The pro-inflammatory oxidant hypochlorous acid induces Bax-dependent mitochondrial permeabilisation and cell death through AIF-/EndoG-dependent pathways.

Department of Biochemistry, Yong Loo Lin School of Medicine, National University of Singapore, Republic of Singapore.
Cellular Signalling (Impact Factor: 4.47). 05/2007; 19(4):705-14. DOI: 10.1016/j.cellsig.2006.08.019
Source: PubMed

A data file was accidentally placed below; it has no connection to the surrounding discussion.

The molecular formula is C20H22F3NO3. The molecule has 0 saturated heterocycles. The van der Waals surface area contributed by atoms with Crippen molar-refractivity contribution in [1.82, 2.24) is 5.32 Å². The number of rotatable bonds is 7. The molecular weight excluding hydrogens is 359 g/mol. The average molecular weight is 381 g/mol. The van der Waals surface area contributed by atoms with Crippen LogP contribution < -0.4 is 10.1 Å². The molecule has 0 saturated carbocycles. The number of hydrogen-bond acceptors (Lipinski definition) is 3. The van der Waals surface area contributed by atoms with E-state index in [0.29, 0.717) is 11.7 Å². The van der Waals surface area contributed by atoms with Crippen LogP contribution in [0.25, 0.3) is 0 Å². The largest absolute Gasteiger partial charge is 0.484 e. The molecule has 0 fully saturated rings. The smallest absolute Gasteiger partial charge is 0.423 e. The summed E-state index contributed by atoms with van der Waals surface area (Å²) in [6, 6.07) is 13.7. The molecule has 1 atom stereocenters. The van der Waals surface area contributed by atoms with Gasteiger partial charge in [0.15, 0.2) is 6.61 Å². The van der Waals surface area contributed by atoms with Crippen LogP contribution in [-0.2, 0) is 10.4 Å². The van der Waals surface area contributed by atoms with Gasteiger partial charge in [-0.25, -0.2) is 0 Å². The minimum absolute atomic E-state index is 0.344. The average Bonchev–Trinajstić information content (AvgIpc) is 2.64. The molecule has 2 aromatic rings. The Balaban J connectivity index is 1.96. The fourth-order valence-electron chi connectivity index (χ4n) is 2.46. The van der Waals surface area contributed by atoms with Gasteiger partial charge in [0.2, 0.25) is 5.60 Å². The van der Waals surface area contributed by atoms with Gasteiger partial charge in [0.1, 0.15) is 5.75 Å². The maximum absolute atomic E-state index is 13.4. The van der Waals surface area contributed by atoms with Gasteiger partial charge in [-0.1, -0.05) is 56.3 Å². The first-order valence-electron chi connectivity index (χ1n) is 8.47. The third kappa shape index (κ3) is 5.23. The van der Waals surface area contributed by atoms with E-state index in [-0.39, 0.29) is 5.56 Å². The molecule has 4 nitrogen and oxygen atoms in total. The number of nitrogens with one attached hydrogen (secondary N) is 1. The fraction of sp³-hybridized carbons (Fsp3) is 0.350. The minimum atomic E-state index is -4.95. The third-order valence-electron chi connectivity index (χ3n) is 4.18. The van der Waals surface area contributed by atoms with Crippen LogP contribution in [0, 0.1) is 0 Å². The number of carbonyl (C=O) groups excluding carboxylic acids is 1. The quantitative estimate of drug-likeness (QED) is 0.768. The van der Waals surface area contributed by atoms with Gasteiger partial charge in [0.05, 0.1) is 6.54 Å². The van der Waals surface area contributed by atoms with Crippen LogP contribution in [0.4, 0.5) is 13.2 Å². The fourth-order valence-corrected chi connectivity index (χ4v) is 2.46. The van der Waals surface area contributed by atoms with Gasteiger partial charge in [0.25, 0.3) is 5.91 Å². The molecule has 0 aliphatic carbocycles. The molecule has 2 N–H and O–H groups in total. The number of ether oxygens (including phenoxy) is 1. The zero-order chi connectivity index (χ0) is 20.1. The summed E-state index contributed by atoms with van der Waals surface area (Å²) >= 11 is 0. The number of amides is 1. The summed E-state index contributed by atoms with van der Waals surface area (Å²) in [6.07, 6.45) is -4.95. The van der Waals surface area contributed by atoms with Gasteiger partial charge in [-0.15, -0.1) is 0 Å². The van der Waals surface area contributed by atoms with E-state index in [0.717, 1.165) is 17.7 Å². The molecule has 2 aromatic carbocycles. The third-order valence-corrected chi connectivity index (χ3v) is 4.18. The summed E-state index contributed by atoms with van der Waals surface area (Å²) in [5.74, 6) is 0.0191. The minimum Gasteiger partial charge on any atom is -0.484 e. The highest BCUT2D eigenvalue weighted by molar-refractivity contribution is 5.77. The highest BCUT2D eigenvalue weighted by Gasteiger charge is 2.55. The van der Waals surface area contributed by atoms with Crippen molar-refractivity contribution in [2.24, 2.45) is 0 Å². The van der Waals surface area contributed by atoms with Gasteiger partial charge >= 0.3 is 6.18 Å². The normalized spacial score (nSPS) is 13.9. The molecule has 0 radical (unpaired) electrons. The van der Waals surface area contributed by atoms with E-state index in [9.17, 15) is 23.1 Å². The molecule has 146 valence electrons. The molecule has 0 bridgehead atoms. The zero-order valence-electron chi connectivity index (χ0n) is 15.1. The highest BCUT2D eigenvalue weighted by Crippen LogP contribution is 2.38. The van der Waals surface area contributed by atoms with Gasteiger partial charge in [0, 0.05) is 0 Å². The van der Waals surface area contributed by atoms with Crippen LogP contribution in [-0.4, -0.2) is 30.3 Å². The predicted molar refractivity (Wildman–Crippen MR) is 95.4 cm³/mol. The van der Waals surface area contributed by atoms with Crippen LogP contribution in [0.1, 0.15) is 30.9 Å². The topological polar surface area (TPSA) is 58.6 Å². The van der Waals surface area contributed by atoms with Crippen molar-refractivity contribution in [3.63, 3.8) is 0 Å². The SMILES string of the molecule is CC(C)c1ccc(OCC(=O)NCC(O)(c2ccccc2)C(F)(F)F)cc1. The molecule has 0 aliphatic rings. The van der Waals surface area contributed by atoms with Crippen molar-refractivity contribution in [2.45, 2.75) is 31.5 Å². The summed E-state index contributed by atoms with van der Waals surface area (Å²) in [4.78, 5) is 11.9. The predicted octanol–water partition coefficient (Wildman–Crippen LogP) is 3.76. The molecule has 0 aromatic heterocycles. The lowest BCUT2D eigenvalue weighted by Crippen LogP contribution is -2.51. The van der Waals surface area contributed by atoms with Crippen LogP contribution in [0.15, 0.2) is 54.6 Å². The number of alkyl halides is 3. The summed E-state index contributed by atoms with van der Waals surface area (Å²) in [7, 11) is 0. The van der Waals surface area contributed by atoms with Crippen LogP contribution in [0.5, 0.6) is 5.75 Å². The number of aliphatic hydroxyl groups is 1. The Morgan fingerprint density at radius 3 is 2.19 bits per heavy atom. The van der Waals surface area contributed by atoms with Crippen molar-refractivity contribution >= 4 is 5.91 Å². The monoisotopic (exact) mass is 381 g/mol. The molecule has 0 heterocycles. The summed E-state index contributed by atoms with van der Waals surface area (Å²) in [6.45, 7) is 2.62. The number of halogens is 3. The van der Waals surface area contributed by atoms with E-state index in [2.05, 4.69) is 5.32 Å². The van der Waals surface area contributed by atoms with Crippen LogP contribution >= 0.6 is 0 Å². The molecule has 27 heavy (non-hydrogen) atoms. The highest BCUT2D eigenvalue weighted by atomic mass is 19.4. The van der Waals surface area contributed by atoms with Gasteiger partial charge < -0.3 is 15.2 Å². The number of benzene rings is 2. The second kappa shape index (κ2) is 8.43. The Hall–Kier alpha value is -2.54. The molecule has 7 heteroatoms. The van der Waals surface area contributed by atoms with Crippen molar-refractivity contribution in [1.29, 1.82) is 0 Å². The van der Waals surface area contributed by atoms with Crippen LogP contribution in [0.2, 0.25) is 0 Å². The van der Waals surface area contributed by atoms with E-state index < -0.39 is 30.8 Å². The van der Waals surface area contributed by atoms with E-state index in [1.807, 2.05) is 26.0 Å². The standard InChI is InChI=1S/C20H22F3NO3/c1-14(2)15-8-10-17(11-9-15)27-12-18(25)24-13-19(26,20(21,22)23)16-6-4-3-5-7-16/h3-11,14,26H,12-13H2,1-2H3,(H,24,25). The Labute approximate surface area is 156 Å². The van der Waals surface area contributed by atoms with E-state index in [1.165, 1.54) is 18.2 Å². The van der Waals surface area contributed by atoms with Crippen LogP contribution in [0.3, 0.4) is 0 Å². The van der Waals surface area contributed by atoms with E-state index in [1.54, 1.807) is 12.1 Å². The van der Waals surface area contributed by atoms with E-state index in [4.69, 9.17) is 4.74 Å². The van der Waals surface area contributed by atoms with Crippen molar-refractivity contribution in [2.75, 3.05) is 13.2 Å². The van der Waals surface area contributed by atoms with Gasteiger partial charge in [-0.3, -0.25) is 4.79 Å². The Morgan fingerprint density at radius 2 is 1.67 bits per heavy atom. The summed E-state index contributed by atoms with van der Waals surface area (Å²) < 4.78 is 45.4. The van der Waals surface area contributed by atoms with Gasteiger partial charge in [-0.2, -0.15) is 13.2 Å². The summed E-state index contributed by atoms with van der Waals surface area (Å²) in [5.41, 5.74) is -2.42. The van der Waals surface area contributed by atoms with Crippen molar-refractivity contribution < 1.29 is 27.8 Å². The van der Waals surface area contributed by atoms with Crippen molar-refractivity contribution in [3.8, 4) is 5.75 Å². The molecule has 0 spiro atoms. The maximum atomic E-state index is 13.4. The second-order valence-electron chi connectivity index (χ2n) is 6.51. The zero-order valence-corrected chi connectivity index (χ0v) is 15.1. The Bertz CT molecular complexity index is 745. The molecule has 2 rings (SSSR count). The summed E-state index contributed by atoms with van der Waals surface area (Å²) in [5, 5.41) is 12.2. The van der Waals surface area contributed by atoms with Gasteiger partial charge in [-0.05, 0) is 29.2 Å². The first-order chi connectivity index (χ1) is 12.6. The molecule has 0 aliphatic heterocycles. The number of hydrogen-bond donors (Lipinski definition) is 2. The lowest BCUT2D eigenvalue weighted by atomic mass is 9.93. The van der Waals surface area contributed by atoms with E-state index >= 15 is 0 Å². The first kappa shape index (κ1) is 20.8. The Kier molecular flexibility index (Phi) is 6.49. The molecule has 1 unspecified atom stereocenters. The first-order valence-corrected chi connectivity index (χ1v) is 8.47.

ABSTRACT At sites of chronic inflammation, such as in the inflamed rheumatoid joint, activated neutrophils release hydrogen peroxide (H(2)O(2)) and the enzyme myeloperoxidase to catalyse the formation of hypochlorous acid (HOCl). 3-chlorotyrosine, a marker of HOCl in vivo, has been observed in synovial fluid proteins from rheumatoid arthritis patients. However the mechanisms of HOCl-induced cytotxicity are unknown. We determined the molecular mechanisms by which HOCl induced cell death in human mesenchymal progenitor cells (MPCs) differentiated into a chondrocytic phenotype as a model of human cartilage cells and show that HOCl induced rapid Bax conformational change, mitochondrial permeability and release of intra-mitochondrial pro-apoptotic proteins which resulted in nuclear translocation of AIF and EndoG. siRNA-mediated knockdown of Bax substantially prevented mitochondrial permeability, release of intra-mitochondrial pro-apoptotic proteins. Cell death was inhibited by siRNA-mediated knockdown of Bax, AIF or EndoG. Although we observed several biochemical markers of apoptosis, caspase activation was not detected either by western blotting, fluorescence activity assays or by using caspase inhibitors to inhibit cell death. This was further supported by findings that (1) in vitro exposure of recombinant human caspases to HOCl caused significant inhibition of caspase activity and (2) the addition of HOCl to staurosporine-treated MPCs inhibited the activity of cellular caspases. Our results show for the first time that HOCl induced Bax-dependent mitochondrial permeability which led to cell death without caspase activity by processes involving AIF/EndoG-dependent pathways. Our study provides a novel insight into the potential mechanisms of cell death in the inflamed human joint.

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